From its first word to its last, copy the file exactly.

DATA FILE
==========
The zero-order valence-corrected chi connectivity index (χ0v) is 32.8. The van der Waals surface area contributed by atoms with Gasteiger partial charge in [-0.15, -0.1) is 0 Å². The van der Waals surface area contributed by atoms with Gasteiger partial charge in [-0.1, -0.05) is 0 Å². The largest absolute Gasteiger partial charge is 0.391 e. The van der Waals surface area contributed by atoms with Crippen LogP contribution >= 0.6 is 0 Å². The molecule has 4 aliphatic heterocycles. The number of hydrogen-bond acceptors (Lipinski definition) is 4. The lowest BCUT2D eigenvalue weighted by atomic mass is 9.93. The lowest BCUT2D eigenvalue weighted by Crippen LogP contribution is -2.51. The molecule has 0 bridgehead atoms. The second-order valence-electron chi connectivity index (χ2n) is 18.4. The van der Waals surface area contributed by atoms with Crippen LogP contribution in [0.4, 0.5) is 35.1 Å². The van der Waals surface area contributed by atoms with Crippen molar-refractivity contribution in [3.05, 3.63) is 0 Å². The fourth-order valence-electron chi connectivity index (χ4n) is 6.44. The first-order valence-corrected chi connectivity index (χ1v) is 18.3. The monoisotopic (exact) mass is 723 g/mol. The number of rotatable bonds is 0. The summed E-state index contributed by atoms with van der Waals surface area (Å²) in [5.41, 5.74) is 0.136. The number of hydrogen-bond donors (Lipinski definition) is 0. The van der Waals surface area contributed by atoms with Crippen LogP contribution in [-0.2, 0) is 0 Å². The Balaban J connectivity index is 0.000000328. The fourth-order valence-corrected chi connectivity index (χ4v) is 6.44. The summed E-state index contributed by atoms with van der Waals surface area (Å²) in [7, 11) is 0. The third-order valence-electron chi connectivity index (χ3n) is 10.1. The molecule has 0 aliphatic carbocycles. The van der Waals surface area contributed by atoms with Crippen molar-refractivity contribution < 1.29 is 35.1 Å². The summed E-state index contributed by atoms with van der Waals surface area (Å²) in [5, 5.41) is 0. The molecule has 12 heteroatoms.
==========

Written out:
The zero-order valence-corrected chi connectivity index (χ0v) is 32.8. The van der Waals surface area contributed by atoms with Gasteiger partial charge in [-0.15, -0.1) is 0 Å². The van der Waals surface area contributed by atoms with Gasteiger partial charge in [-0.1, -0.05) is 0 Å². The largest absolute Gasteiger partial charge is 0.391 e. The van der Waals surface area contributed by atoms with Crippen LogP contribution >= 0.6 is 0 Å². The molecule has 4 aliphatic heterocycles. The number of hydrogen-bond acceptors (Lipinski definition) is 4. The lowest BCUT2D eigenvalue weighted by atomic mass is 9.93. The lowest BCUT2D eigenvalue weighted by Crippen LogP contribution is -2.51. The molecule has 0 bridgehead atoms. The second-order valence-electron chi connectivity index (χ2n) is 18.4. The van der Waals surface area contributed by atoms with Crippen LogP contribution in [0.4, 0.5) is 35.1 Å². The van der Waals surface area contributed by atoms with Crippen molar-refractivity contribution in [3.05, 3.63) is 0 Å². The fourth-order valence-electron chi connectivity index (χ4n) is 6.44. The first-order valence-corrected chi connectivity index (χ1v) is 18.3. The monoisotopic (exact) mass is 723 g/mol. The number of rotatable bonds is 0. The summed E-state index contributed by atoms with van der Waals surface area (Å²) in [5.41, 5.74) is 0.136. The number of hydrogen-bond donors (Lipinski definition) is 0. The van der Waals surface area contributed by atoms with Crippen LogP contribution in [-0.2, 0) is 0 Å². The Balaban J connectivity index is 0.000000328. The fourth-order valence-corrected chi connectivity index (χ4v) is 6.44. The summed E-state index contributed by atoms with van der Waals surface area (Å²) in [7, 11) is 0. The third-order valence-electron chi connectivity index (χ3n) is 10.1. The molecule has 0 aliphatic carbocycles. The van der Waals surface area contributed by atoms with Crippen molar-refractivity contribution < 1.29 is 35.1 Å². The summed E-state index contributed by atoms with van der Waals surface area (Å²) in [5, 5.41) is 0. The molecule has 12 heteroatoms.